Challenging Masculinity Through Speech

Leo - concord, California
Entered on April 21, 2008
Age Group: 18 - 30
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When I was a young man, I thought myself quite unique in my choice of clothes, my sense of humor, and my kind, nonviolent manner. Yet actually, I was average in one particular manner that many young men are today. Whenever I was alone with my male friends, we spoke of our female classmates. With them I spoke of their bodies and I rated them too. I spoke of my desires to do various physical acts with them, forgetting that I was speaking of other human beings. I could go on, but in summary I was engaging in the kind of objectification that is common among men of all ages today. I set myself apart from women, consumed by this cultural manner of expressing my budding sexual desires, with no concern for how these women would feel if they knew how I spoke.

In college I discovered that many men participated in this kind of talk. The most popular music videos and movies were my guides, and enforced my vocabulary for referring to women in derogatory terms when I was with my male friends. At the same time a friend of mine came out about a sexual assault she had experienced. Her description of the event horrified and angered me, yet I never thought then that there was a connection between the way that I talked about women, and these ghastly acts of violence. Like most men who engage in this kind of speech, I would excuse myself by admitting that I would never commit a sexual assault.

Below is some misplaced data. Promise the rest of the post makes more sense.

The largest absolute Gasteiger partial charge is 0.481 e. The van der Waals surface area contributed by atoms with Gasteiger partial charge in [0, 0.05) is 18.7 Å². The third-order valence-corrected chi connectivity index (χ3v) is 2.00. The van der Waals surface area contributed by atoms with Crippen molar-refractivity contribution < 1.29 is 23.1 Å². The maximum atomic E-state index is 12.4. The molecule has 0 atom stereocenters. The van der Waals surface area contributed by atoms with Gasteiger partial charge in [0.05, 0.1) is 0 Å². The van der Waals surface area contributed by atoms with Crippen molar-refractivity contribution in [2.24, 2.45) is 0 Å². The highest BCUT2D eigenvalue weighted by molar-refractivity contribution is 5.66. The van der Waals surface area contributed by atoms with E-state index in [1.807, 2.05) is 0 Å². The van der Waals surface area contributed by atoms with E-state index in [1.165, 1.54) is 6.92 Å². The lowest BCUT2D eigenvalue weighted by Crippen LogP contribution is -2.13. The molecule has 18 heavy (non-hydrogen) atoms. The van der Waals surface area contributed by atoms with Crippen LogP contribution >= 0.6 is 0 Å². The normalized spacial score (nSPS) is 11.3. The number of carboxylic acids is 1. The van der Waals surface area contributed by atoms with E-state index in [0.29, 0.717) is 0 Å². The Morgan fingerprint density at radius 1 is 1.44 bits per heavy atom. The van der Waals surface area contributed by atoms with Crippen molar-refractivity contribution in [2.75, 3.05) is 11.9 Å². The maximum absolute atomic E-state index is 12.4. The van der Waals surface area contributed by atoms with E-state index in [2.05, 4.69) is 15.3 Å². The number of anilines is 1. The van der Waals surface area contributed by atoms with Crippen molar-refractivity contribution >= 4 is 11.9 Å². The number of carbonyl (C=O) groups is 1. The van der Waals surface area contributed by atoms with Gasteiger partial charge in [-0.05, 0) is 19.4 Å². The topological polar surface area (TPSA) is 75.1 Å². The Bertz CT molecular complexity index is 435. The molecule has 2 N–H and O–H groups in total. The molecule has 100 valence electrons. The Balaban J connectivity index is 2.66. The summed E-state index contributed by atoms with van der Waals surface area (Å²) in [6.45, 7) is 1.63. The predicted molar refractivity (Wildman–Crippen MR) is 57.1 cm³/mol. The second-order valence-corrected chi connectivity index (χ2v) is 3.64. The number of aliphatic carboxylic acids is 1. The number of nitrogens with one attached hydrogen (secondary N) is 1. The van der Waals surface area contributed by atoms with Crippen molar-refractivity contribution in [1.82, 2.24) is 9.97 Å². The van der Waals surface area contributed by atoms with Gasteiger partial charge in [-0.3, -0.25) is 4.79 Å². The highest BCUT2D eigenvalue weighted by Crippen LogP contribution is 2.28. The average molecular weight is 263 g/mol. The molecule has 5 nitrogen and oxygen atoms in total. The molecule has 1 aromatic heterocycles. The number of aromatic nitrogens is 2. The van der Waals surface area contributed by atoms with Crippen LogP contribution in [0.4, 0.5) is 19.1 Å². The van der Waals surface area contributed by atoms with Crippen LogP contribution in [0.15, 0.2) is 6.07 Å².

As I attended graduate school in a Women’s Studies program in Tucson, I found myself teaching a life skills and gender class to a group of urban youth. I had to challenge a lot of sexist beliefs that the young males in the room expressed. Ironically to my former self, I was working to demonstrate to them that sexual assault was about power and was woven into other cultural ways that men assert their power over women, such as speech. Within myself I made a connection that sexist speech had the same oppressive power as committing a sexual assault.

That is why I believe in challenging through the power of speech the negative aspects of masculinity. Speech is a very powerful tool, for it can be used to propagate and transmit negative ideas and behaviors; but its real power lies in its ability to act as a counter-culture agent. Speaking against the conflation of masculinity and violence that is common today, I can be an ally to women and men who wish to confront such violence. Back in the classroom I remember one particular instant where a male was affirming a common sexual assault myth. As I was drawing in some air to form a response, another young man jumped in ahead of me, refuting what the first young man had said with an account of his own experience. The first young man said he had never thought of it that way. I could see a change in his thinking happen. This is the power of speech.